“Volvo Dynamic Steering has been a feature of Volvo’s trucks since 2013, and the system is rated highly. Now we want to give our bus customers the same opportunity to benefit from improved work environment and road safety,” explains Peter Danielsson, head of vehicle features and safety at Volvo Buses.
In Europe, Volvo Dynamic Steering (VDS) is being integrated into the Volvo 9500, 9700 and 9900 as well as chassis with 8 or 11 litre engines for Euro 6. The official launch will take place in October at the international Busworld exhibition, in Kortrijk, Belgium.
Simplified, safer driving performance
Compensating automatically for uneven road surfaces, Volvo Dynamic Steering (VDS) eliminates vibrations and steering kick, making driving significantly easier and more comfortable. When driving at low speeds, steering wheel inertia is reduced by around 75 per cent, which also makes reversing much easier. The system also facilitates steering, with the wheel automatically returning to centre when the driver’s grip is loosened somewhat. At high speeds, the bus maintains consistent direction, even on poor road surfaces.
“Fewer manual steering wheel movements and less vibration reduce the risk of wear and tear in muscles and joints, which means drivers don’t get so tired. Feeling more relaxed and able to remain focused during their whole shift, they also drive more safely.”
Improved work environment, reduced risk of injury
There can be no doubt that Volvo Dynamic Steering fulfils a vital function. According to the Occupational safety and health in the transport sector study carried out by the European Agency for Safety and Health at Work in 2011, 54 per cent of women and 37 per cent of men active in the European transport sector suffer from muscular and skeletal complaints. For drivers of heavy duty vehicles, discomfort is often concentrated on the back, shoulders and neck, something corroborated by Volvo’s own research.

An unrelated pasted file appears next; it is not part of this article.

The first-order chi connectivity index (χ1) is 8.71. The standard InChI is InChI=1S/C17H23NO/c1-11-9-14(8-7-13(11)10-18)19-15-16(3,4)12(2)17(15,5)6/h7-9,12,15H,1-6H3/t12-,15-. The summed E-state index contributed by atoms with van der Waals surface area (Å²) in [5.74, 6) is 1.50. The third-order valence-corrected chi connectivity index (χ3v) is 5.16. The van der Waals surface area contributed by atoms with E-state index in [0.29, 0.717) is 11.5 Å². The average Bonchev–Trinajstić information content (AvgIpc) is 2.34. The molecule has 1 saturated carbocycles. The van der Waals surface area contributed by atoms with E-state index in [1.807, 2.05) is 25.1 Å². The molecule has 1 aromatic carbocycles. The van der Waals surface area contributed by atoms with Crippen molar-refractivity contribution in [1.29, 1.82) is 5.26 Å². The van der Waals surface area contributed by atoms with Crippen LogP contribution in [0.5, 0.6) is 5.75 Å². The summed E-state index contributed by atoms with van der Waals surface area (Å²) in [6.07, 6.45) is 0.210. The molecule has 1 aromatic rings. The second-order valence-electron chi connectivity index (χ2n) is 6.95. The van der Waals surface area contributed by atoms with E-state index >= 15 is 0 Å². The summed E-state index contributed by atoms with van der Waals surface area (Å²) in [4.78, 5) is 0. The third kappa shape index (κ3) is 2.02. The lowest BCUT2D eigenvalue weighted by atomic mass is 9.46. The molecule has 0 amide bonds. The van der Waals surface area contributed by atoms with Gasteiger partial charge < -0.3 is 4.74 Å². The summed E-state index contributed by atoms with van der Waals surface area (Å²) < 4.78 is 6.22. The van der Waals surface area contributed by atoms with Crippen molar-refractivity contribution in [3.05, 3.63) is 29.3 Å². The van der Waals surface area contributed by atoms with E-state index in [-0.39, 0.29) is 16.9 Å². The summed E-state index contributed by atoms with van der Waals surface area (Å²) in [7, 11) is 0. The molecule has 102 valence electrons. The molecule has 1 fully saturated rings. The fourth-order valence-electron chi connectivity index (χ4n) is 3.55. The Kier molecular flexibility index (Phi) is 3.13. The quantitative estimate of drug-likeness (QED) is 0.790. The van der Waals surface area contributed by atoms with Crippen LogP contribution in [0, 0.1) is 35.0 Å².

“Volvo Dynamic Steering is a significant, major step on the road towards a better work environment for all drivers of heavy duty vehicles,” adds Peter Danielsson.
How Volvo Dynamic Steering works
Volvo Dynamic Steering is based on a conventional mechanical steering system, where a steering shaft links up to a steering gear. The hydraulic servo-system generates power which the driver needs to turn the bus’s road wheels. The Volvo system utilises an electrically operated motor, attached to the steering shaft. Working in tandem with the hydraulic power steering, the electric motor is modulated by the electronic control unit thousands of times a second.
At low speeds, the electric motor generates additional power, while at high speeds the steering is automatically regulated, compensating for irregularities which pass up to the steering wheel, from grooves or hollows in the road surface, for example.
Volvo Dynamic Steering won the “Safety” category when the European Coach & Bus Week (ECW) competition ended yesterday at the Busworld Kortrijk trade fair.
See the Vehicle Dynamic Steering video